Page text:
What Is Law?

Law is a set of rules created and enforced through social or governmental institutions to regulate behaviour. Its precise definition is a subject of longstanding debate. It has been variously described as a science and as the art of justice.

Among its purposes are to keep peace, maintain the status quo, and protect individuals and groups against majorities. It can also serve to impose orderly social change. It is not always easy to achieve these goals, however. For example, authoritarian regimes may keep the peace but oppress minorities and prevent social change. The question of what constitutes law is therefore of great importance, as are questions about the proper role of the state.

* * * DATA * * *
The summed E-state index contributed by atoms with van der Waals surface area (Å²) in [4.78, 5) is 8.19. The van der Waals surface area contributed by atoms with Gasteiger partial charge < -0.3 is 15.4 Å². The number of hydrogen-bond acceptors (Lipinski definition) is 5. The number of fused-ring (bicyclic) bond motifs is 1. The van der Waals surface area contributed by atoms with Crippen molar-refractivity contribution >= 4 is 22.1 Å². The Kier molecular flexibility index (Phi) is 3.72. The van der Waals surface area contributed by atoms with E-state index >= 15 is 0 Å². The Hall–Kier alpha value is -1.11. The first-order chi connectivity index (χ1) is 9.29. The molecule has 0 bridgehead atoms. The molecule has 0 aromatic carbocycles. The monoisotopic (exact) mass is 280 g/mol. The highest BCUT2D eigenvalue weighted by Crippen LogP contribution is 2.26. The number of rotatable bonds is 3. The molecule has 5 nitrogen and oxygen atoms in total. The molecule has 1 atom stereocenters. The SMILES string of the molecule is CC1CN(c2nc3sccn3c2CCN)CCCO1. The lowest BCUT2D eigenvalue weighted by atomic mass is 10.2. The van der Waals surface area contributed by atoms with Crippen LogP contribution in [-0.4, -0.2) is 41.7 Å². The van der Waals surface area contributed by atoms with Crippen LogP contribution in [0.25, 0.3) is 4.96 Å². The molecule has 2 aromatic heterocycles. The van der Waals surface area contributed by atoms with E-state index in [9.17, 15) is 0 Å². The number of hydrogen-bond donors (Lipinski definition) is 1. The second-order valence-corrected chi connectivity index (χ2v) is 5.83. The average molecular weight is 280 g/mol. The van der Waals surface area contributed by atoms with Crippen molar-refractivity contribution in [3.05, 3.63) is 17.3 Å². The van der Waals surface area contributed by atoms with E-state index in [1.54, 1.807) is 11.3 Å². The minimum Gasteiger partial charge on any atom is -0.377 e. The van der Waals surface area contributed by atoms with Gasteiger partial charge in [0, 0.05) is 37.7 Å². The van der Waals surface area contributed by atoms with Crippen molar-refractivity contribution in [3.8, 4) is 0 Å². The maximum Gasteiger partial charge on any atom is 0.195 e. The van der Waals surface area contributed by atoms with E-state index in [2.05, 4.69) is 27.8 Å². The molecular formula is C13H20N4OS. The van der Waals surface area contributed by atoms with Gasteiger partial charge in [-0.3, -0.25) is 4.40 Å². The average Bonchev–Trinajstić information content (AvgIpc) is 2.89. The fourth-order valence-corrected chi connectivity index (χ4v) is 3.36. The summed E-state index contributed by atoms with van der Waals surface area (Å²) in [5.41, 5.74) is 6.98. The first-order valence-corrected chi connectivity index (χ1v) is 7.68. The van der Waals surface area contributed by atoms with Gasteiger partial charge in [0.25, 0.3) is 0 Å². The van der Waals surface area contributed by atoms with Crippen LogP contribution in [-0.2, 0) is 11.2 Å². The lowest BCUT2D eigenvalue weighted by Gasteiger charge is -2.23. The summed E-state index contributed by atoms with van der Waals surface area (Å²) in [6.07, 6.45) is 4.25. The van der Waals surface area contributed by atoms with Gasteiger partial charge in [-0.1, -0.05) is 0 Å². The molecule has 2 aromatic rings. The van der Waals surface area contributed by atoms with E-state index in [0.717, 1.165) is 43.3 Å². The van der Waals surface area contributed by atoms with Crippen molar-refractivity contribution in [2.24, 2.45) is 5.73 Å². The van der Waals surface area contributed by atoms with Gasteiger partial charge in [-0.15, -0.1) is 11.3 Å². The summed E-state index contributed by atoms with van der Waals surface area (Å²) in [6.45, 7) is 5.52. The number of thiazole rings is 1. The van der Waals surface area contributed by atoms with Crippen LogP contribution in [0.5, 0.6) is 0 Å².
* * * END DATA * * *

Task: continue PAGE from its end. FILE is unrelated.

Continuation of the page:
Many disciplines study aspects of law, including legal history, philosophy, economic analysis and sociology. The most important subject areas are criminal law, civil law and international law. Civil law includes fields such as torts (when someone’s property is harmed), contracts, employment and family. International law deals with issues such as human rights and the treatment of aliens.

The meaning of law is complex and varies according to the context in which it is used. A central theme is the relationship between law and morality. John Austin’s utilitarian definition equates it with “commands, backed by the threat of sanctions, from a sovereign to whom people have a habit of obedience”. Jean-Jacques Rousseau’s concept of natural law is more equivocal, implying an unchanging set of laws of nature that are moral and universal.